TEL AVIV (Aug. 20)
Premier David Ben Gurion, addressing the closing session today of the national conference of the Mapai, the Israel Labor Party, denounced aggression as a method of liberation of one country by another and warned that any country attempting to force its ideology on Israel will find “Israel ready to stand up” with all its traditional moral power and, “if necessary, with its armed forces.”
Emphasizing that the Mapai perty’s chief aims were “peace and independence,” Mr. Ben Gurion said the Jewish state will define its policy on “each world problem according to two criteria–the interest of the state of Israel and the interest of the Jewish people.”
The Israel Premier stressed that the principle “guiding Israel’s foreign policy is fundamental–non-interference in the internal affairs of other countries, irrespective of their domestic regimes.”
Earlier, the conference adopted unanimously a series of resolutions upholding the government in its political and economic policies. On the Jewish state’s foreign policy, the conference declared that while “maintaining watchful readiness for the defense of Israel, endeavors whould be made to reach agreement with our neighbors and for the establishment of friendly relations with all peace-loving nations. The delegates also called for “active participation in strengthening world peace through the United Nations.”
ARREST OF ZIONIST LEADERS IN RUMANIA IS CONDEMNED
In other resolutions, the conference delegates expressed full support for the Israel Government’s attitude in upholding the “effective stand of United Nations members against any attempt to disturb world peace” and condemned the arrest of Zionist leaders in Rumania and the release by occupation authorities of convicted Nazi war criminals in Germany.
The delegates also pledged their “loyalty to the government’s independent policy in international affairs,” which it described as “based on the preservation of its complete liberty to determine its attitude in any international issue according to its moral and political principles and its own independent judgment of the vital interests of the state of Israel and of the Jewish people, while at the same time faithfully adhering to the United Nations and supporting all efforts to enhance the U.N.’s authority.”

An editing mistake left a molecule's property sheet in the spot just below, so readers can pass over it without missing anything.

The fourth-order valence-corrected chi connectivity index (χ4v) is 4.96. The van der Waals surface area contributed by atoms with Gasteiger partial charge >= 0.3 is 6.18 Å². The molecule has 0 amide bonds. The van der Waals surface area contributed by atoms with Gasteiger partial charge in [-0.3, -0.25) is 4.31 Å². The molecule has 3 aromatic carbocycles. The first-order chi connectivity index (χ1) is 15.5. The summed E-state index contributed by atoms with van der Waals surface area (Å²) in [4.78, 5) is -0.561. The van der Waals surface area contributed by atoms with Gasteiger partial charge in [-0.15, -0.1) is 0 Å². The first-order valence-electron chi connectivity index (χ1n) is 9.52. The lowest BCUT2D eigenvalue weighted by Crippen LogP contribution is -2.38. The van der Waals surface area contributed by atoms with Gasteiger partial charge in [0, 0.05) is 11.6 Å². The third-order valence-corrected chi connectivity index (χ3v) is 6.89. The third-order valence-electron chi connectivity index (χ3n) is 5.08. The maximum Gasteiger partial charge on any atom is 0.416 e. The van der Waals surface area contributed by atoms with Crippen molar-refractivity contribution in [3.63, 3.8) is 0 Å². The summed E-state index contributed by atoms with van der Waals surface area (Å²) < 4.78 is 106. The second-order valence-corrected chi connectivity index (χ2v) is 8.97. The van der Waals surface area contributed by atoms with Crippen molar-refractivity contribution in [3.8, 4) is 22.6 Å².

Foreign Minister Moshe Sharett, addressing the Mapai parley, described the “best course to reach the target of mankind’s most adequate status”–which he said constitutes the world’s main conflict today–when he praised the development of “Britain’s democratic Socialism and the attainment of its achievements without bloodshed.”
Mr. Sharett expressed the wish that Pritish Socialism will continue to enjoy success, “despite the bitter and tragic conflict separating England from Israel. The Foreign Minister emphasized that the Jewish state today faces a critical shortage of foreign currency, a wide gap between the level of exports and imports and enormous costs in continuing the large-scale immigration of Jews to Israel and their absorption into the economic life of the country.
These problems, he added, compared with the “meager means available, have prevented Israel from reaching consolidation of the stage of a Socialist society–which is Mapai’s historical objective.”
Finance Minister Eliezer Kaplan voiced full confidence in the stability and economic independence of a large population in Israel, which he said will be reached in the next five or ten years. He reiterated his “deep anxiety,” however, over the present “transition period,” which must be met with “mobilization of Israel’s total powers and opportunities.”
Labor Minister Golda Myerson threatened to bring Italian building workers to Israel to accelerate the building of new houses in the Jewish state. Her statement, made at the Mapai conference, of which she is a leading member, provoked a wave of protests among the delegates. She bitterly criticized the building workers in Israel and said that their failures are alowing down the housing construction program and are thus delaying the granting of living accommodations for thousands of immigrants.
Pinhas Lubianiker, Histadrut leader, speaking on behalf of the building workers union, stressed the difficulties confronting the trade and opposed the bringing in of any workers from Italy. He said that the unsatisfactory situation could be remedied by a national conscription of building workers.